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Diplomacy Works Better Than Bombs

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Message Randolph Holhut

DUMMERSTON, Vt. — The conservative noise machine has cranked up again, this time to sputter with outrage over House Speaker Nancy Pelosi, D-Calif., and her trip last week to Syria to speak with Syrian President Bashar Assad.

The conservative media claim Pelosi has undermined U.S. foreign policy. How? By ignoring the Bush administration's policy to not have direct talks with Syria, which they claim is one of the world's leading sponsors of international terrorism.

Some have gone so far as to call for Pelosi's prosecution under the Logan Act, which makes it a felony for any American "without authority of the United States" to communicate with a foreign government in an effort to influence that government's behavior on any "disputes or controversies with the United States."

If you agree with that line of argument, since we are at war, Pelosi is guilty of treasonous behavior. There's just one problem. The argument is total nonsense.

Leaving aside the fact that if any administration's foreign policy should be undermined, it is the Bush administration's, Pelosi was merely following one of the most important recommendations of the Iraq Study Group — the bipartisan panel whose recent report President Bush has decided to ignore.

The ISG's report recommended direct talks with Syria and Iran as a way of defusing tensions in Iraq and the rest of the Middle East. Pelosi, who was joined by some leading members of the pro-Israel lobby in Congress, justly ignored the petulant stance of President Bush and seized an opportunity that the administration won't.

Two weeks ago, the Arab League unanimously reaffirmed its offer to Israel of full recognition and an end to hostilities in exchange for a withdrawal to Israel's pre-1967 borders and some sort of compensation or resettlement for the 4.5 million Palestinian refugees.

This plan has been rejected by Israel before, but now the fear of Islamic radicalism has the moderate states in the region searching for a way to end the Israeli-Palestinian dispute — one of the key sources of discontent in the Arab world.

The Bush administration ought to get behind this plan. Instead, it is threatening Iran and Syria with attack. President Bush thinks diplomacy is for wimps.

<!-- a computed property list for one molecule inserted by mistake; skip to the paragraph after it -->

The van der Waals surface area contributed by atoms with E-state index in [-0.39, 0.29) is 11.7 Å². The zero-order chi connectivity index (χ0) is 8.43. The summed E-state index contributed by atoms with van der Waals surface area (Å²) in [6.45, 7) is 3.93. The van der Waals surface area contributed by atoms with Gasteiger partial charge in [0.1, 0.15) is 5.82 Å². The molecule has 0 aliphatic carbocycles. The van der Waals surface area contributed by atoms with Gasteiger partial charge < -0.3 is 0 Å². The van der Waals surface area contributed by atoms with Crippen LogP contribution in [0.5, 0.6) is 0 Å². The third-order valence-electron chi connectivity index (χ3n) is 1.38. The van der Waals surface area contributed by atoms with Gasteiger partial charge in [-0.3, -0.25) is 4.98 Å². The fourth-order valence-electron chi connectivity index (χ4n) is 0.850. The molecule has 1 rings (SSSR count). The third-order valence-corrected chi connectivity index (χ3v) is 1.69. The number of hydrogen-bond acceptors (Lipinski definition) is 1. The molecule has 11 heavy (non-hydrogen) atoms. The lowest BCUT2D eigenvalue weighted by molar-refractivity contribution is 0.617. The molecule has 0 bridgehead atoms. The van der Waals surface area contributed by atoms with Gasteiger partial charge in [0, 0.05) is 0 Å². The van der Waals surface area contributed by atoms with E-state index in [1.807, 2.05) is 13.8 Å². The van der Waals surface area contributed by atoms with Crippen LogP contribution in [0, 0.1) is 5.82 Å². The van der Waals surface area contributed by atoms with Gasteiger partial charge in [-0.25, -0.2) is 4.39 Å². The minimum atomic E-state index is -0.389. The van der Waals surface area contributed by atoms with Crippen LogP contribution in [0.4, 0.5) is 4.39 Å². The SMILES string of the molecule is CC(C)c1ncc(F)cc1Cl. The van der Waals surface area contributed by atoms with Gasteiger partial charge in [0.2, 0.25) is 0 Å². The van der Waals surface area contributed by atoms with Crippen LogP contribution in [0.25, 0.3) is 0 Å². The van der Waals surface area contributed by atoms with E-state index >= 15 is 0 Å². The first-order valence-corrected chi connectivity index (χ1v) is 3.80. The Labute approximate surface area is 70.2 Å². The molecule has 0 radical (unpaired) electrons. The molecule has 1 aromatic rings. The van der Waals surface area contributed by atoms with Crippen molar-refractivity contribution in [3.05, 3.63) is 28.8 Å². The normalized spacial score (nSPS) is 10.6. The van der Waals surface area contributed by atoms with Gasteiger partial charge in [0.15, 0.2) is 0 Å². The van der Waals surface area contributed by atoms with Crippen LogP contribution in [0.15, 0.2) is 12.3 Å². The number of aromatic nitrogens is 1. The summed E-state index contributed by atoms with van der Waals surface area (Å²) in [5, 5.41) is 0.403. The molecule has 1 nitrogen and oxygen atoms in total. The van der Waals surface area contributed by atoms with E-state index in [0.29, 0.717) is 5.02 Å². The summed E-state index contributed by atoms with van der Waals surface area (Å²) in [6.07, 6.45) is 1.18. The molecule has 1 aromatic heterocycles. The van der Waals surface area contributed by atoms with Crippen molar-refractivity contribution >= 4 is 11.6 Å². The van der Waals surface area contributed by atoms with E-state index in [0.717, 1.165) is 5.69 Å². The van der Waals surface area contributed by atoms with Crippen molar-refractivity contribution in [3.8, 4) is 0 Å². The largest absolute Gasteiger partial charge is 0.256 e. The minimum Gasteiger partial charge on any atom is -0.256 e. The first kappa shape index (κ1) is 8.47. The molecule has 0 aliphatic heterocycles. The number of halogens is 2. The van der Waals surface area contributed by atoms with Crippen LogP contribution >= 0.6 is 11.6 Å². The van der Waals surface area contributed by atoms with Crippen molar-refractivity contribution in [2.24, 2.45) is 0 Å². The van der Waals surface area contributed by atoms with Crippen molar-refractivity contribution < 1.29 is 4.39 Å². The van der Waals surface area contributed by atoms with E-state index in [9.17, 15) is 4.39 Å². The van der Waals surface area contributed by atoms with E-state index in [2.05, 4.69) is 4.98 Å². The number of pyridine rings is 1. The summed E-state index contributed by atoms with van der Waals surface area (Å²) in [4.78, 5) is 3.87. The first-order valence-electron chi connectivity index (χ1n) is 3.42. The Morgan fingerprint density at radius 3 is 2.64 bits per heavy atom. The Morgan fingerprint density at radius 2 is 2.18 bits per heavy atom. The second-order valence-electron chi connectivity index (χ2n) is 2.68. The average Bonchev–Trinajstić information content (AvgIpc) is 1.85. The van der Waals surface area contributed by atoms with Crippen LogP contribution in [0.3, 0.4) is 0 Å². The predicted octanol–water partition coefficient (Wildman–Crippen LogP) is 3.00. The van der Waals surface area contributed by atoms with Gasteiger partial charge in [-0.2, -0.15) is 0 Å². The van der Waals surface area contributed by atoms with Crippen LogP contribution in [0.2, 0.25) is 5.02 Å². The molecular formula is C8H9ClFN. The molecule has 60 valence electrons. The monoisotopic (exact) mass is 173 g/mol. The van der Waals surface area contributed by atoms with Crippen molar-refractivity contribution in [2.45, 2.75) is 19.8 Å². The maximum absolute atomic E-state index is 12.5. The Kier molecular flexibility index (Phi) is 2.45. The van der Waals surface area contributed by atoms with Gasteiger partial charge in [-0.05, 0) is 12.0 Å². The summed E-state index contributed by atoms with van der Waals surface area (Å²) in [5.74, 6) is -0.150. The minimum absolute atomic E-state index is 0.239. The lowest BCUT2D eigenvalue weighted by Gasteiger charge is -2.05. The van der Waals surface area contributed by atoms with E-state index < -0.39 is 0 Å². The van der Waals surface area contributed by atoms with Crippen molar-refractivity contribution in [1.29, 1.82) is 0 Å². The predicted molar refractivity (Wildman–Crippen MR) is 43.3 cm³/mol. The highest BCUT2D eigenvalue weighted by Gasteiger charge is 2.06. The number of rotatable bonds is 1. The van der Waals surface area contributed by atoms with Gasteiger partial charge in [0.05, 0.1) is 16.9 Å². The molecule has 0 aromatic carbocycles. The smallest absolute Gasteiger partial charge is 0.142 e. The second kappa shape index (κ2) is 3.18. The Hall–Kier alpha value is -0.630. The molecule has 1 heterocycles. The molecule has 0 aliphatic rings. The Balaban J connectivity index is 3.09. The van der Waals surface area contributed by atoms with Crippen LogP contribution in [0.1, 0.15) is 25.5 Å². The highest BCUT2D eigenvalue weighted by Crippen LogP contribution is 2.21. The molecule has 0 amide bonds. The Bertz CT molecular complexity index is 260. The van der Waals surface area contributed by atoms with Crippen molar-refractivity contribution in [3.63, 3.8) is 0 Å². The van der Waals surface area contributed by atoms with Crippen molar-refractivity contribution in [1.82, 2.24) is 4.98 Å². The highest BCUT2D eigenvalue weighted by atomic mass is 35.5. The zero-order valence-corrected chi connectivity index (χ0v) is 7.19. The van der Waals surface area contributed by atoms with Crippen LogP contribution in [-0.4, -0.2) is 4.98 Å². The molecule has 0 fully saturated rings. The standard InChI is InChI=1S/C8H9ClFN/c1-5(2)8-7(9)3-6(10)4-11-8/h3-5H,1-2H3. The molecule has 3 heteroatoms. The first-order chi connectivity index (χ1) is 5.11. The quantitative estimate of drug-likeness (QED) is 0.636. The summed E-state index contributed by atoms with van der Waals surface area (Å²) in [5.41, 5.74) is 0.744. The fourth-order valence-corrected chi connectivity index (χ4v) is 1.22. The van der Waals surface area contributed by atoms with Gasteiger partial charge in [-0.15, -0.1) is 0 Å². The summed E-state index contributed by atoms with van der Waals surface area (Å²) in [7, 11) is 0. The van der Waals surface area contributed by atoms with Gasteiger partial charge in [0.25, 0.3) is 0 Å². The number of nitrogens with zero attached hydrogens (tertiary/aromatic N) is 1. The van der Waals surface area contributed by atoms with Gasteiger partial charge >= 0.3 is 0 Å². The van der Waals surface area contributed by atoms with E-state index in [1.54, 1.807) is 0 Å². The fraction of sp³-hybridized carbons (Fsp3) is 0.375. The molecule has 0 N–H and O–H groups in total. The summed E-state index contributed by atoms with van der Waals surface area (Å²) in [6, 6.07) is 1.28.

A telling example of this comes from The Guardian, a London newspaper. They reported on Saturday that the United States offered to take military action on behalf of the 15 British sailors and marines who were recently held by Iran. The British government told the Bush administration that the best help was to stay out of it. They also asked the United States to tone down its military exercises in the Persian Gulf and for the Bush administration to be cautious in what it said about Iran.

Britain recognized that diplomacy, not confrontation and saber rattling, was going to get its service members freed. Iran never expected that so many other parties, including Syria, would intervene on behalf of Britain to urge for the hostages' release. As a result, Iran released the hostages after 13 nervous days and a potential international crisis was avoided.

By its systematic demonization of Iranian President Mohmoud Ahmadinejad and Syria's Assad, the Bush administration is assuring that no reasonable discussions about the future of the Middle East can take place. It fails to recognize that even these two governments have an interest in seeing a stable, peaceful Iraq and an end to decades of conflict between the Israelis and the Palestinians.

Pelosi apparently told Assad that Israeli Prime Minister Ehud Omert is open to peace talks with Syria. She also expressed concern about the Bush administration's main issues — Syria's support for Hamas, its porous border with Iraq, the foreign fighters who are entering Iraq through Syria and the Israeli soldiers still being held captive by militant groups.

She managed to accomplish more in one visit than the Bush administration has done in six years, and all by treating Assad as a leader instead of a cartoon demon. By Britain extending that same respect to Ahmadinejad, it helped resolve that crisis.

There's a reason why, in a recent global opinion survey conducted by the University of Maryland and the British Broadcasting Corp., two-thirds of respondents said the United States is playing a "mainly negative" role in the world. It is because of the bellicose actions of a president who thinks he rules the world.

Pelosi's trip to Syria might be a sign to the rest of the world that change is coming and that the United States may once again be seen as a positive force in the world.

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Randolph T. Holhut has been a journalist in New England for more than 25 years. He edited "The George Seldes Reader" (Barricade Books). He can be reached at
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